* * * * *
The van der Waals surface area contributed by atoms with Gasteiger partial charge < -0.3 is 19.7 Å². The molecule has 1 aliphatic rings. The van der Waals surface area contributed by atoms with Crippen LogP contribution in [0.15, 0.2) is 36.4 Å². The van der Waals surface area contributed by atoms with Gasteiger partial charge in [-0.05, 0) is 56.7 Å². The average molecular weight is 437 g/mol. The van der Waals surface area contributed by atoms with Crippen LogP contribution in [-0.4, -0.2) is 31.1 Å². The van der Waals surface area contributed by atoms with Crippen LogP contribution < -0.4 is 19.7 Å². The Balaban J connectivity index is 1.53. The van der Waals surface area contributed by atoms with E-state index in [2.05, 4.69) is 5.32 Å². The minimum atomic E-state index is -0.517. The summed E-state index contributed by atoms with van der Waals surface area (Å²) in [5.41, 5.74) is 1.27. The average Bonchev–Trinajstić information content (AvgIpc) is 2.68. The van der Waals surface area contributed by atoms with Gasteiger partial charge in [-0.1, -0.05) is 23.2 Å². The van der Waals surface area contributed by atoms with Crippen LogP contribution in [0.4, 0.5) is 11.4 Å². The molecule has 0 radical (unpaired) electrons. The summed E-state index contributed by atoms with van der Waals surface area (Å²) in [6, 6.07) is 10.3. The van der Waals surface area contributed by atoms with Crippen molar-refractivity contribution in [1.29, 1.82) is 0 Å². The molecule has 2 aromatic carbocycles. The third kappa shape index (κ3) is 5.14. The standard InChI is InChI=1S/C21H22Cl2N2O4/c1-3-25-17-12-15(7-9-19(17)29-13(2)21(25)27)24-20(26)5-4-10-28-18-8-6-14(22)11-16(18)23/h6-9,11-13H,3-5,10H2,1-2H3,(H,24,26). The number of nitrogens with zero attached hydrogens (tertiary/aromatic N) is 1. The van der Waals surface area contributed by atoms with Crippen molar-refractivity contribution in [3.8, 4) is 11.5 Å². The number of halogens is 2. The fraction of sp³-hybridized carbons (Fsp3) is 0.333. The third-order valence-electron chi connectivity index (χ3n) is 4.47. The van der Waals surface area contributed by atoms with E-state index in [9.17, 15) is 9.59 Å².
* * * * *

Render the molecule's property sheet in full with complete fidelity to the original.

The van der Waals surface area contributed by atoms with Gasteiger partial charge < -0.3 is 19.7 Å². The molecule has 1 aliphatic rings. The van der Waals surface area contributed by atoms with Crippen LogP contribution in [0.15, 0.2) is 36.4 Å². The van der Waals surface area contributed by atoms with Gasteiger partial charge in [-0.05, 0) is 56.7 Å². The average molecular weight is 437 g/mol. The van der Waals surface area contributed by atoms with Crippen LogP contribution in [-0.4, -0.2) is 31.1 Å². The van der Waals surface area contributed by atoms with Crippen LogP contribution < -0.4 is 19.7 Å². The Balaban J connectivity index is 1.53. The van der Waals surface area contributed by atoms with E-state index in [2.05, 4.69) is 5.32 Å². The minimum atomic E-state index is -0.517. The summed E-state index contributed by atoms with van der Waals surface area (Å²) in [5.41, 5.74) is 1.27. The average Bonchev–Trinajstić information content (AvgIpc) is 2.68. The van der Waals surface area contributed by atoms with Gasteiger partial charge in [-0.1, -0.05) is 23.2 Å². The van der Waals surface area contributed by atoms with Crippen LogP contribution in [0.4, 0.5) is 11.4 Å². The molecule has 0 radical (unpaired) electrons. The summed E-state index contributed by atoms with van der Waals surface area (Å²) in [6, 6.07) is 10.3. The van der Waals surface area contributed by atoms with Crippen molar-refractivity contribution in [1.29, 1.82) is 0 Å². The molecule has 2 aromatic carbocycles. The third kappa shape index (κ3) is 5.14. The standard InChI is InChI=1S/C21H22Cl2N2O4/c1-3-25-17-12-15(7-9-19(17)29-13(2)21(25)27)24-20(26)5-4-10-28-18-8-6-14(22)11-16(18)23/h6-9,11-13H,3-5,10H2,1-2H3,(H,24,26). The number of nitrogens with zero attached hydrogens (tertiary/aromatic N) is 1. The van der Waals surface area contributed by atoms with Crippen molar-refractivity contribution in [3.8, 4) is 11.5 Å². The number of halogens is 2. The fraction of sp³-hybridized carbons (Fsp3) is 0.333. The third-order valence-electron chi connectivity index (χ3n) is 4.47. The van der Waals surface area contributed by atoms with E-state index in [9.17, 15) is 9.59 Å².